Ice Climbing at Frankenstein Cliffs

The past few days have been brutal in New England. Daily temps and humidity levels have both been hovering in the 90s, making me wish and hope and dream for our beloved fall and (dare I say) winter weather. What better way to think cool than to reminisce on a near-perfect day of ice climbing last winter…

It was the day after Christmas, and we were expecting the cliffs to be PACKED with experienced climbers, college outing clubs, and guide services… but we were shocked to arrive to an empty parking lot! Because this way my first day climbing of the season, I was really excited to have quiet, privacy, and a lack of watchful eyes at the crag. The conditions were warm (about 40 degrees F), making the ice nice and soft. We had a great day trying most of the routes at the ‘In the Forest’ section, which is a great place for those looking for some slabby style routes and easy top-roping. I was really excited to top a route with a chimney section.. something I may not have been able to do last season. I’m still very new to ice climbing, so I love seeing any kind of progress in myself.

Parking / Approach: 

There is a large parking lot for Crawford Notch State Park right on RT 302 (not too far from the AMC Highland Center). Keep in mind that this spot gets busy in the winter, so be prepared to arrive early for a spot. Also, there is a rustic bathroom (I believe it’s a composting toilet if memory serves) just off the parking lot.

The approach to the cliffs is on the cog railroad bed, which does not run in the winter. It’s well traveled and usually packed down, so I have never needed to use snowshoes for access. You will need to cross a large railroad bridge to access all of the cliffs, which will be on the left side. The ‘In the Woods’ section that we went to is down a while, just over another small grated bridge, and up a steep hill on the left.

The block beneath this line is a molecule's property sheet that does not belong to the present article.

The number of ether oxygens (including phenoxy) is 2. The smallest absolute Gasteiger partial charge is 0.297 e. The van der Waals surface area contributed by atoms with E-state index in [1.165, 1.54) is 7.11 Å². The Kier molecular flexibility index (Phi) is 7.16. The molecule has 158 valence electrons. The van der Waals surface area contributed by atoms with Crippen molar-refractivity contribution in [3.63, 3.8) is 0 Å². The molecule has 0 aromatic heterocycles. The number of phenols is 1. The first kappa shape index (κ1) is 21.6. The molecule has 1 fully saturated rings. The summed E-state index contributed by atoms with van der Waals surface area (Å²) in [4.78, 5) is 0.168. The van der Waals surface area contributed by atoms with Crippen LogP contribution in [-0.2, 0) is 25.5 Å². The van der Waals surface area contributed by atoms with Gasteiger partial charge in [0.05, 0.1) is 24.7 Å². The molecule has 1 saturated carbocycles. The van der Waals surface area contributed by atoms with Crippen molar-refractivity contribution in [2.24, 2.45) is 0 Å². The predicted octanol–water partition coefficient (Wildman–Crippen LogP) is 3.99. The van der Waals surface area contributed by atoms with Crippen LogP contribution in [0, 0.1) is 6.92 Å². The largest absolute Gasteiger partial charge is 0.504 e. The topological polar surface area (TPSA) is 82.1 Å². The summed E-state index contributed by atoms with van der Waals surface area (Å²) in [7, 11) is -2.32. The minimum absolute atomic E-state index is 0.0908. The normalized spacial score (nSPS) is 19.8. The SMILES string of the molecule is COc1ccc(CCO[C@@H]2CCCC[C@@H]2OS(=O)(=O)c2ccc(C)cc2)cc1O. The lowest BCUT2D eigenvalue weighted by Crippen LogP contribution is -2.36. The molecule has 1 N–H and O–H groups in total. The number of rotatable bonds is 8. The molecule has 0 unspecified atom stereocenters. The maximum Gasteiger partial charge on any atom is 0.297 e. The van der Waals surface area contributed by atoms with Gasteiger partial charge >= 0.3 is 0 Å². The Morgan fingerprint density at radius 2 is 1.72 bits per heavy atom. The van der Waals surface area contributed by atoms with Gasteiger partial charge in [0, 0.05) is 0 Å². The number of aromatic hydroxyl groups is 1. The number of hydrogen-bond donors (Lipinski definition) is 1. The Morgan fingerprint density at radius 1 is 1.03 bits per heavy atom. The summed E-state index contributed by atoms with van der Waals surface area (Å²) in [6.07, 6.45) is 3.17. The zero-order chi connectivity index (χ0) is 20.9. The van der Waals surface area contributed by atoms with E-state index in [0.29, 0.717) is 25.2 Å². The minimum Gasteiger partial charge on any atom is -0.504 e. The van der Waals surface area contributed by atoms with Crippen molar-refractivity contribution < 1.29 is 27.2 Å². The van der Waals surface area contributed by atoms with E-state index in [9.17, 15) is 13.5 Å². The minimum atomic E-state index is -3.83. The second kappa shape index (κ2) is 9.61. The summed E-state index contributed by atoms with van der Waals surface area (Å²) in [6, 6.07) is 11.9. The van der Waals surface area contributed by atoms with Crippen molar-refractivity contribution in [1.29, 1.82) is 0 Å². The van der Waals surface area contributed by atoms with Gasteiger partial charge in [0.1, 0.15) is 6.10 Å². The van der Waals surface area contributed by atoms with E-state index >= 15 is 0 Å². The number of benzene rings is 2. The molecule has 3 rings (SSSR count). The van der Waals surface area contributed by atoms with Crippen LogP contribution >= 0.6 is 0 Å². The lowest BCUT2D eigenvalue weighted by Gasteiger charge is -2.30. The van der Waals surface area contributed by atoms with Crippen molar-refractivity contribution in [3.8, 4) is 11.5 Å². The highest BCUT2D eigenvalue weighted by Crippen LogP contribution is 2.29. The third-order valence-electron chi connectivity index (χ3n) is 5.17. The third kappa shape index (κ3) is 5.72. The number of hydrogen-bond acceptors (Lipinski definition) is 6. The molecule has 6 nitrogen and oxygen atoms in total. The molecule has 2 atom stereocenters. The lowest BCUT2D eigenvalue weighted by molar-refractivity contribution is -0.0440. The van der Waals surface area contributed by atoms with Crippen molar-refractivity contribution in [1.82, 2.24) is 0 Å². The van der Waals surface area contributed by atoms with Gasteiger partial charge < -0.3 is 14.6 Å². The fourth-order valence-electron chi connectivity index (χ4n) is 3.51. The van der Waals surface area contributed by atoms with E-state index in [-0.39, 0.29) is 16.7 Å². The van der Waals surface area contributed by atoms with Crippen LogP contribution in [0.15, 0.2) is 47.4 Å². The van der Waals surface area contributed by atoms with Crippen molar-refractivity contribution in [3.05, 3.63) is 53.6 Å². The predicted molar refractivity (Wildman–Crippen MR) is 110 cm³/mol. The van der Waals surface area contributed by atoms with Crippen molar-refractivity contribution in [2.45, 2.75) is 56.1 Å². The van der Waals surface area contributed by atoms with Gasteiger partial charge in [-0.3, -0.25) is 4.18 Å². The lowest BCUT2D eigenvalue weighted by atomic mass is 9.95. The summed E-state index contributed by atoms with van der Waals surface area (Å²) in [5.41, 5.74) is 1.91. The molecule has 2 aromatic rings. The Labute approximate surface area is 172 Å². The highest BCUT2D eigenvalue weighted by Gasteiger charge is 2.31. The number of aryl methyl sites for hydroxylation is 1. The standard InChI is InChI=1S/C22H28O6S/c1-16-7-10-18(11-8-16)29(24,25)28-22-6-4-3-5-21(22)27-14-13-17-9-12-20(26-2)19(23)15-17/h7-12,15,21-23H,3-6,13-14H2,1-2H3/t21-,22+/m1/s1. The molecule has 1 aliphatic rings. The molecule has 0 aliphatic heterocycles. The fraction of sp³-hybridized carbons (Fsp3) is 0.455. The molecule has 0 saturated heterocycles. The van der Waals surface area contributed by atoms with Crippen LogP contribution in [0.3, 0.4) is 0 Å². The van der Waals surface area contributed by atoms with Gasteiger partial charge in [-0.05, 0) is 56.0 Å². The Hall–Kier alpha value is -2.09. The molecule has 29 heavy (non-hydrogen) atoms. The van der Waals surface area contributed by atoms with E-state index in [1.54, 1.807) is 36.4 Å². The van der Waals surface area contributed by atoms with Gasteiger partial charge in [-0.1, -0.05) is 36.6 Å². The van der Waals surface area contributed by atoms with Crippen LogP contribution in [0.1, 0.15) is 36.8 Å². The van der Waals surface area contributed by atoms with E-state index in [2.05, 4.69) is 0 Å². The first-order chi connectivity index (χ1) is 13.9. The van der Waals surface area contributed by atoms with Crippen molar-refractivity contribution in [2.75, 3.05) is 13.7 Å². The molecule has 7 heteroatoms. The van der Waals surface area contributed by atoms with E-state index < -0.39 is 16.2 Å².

Climbing Notes: 

At this section there are great trees up top to use for TRing, but know that you will either need to use a steep (and kinda sketchy from what I hear… Chris usually handles this part) climber’s trial to access the top, or have someone in your group that can lead to the top. We went with the second option on this day. I have also found that groups climbing here are VERY friendly, and are willing to share ropes. We have previously done routes with a bunch of MIT outing club students who let us use their setups. The ice climbing community is pretty small, so it appears that everyone is really willing to help and teach one another, which I love!

Hopefully these images of winter will help you cool off on this muggy, steamy, day. I for one cannot wait for those cool and crisp days of fall to arrive.

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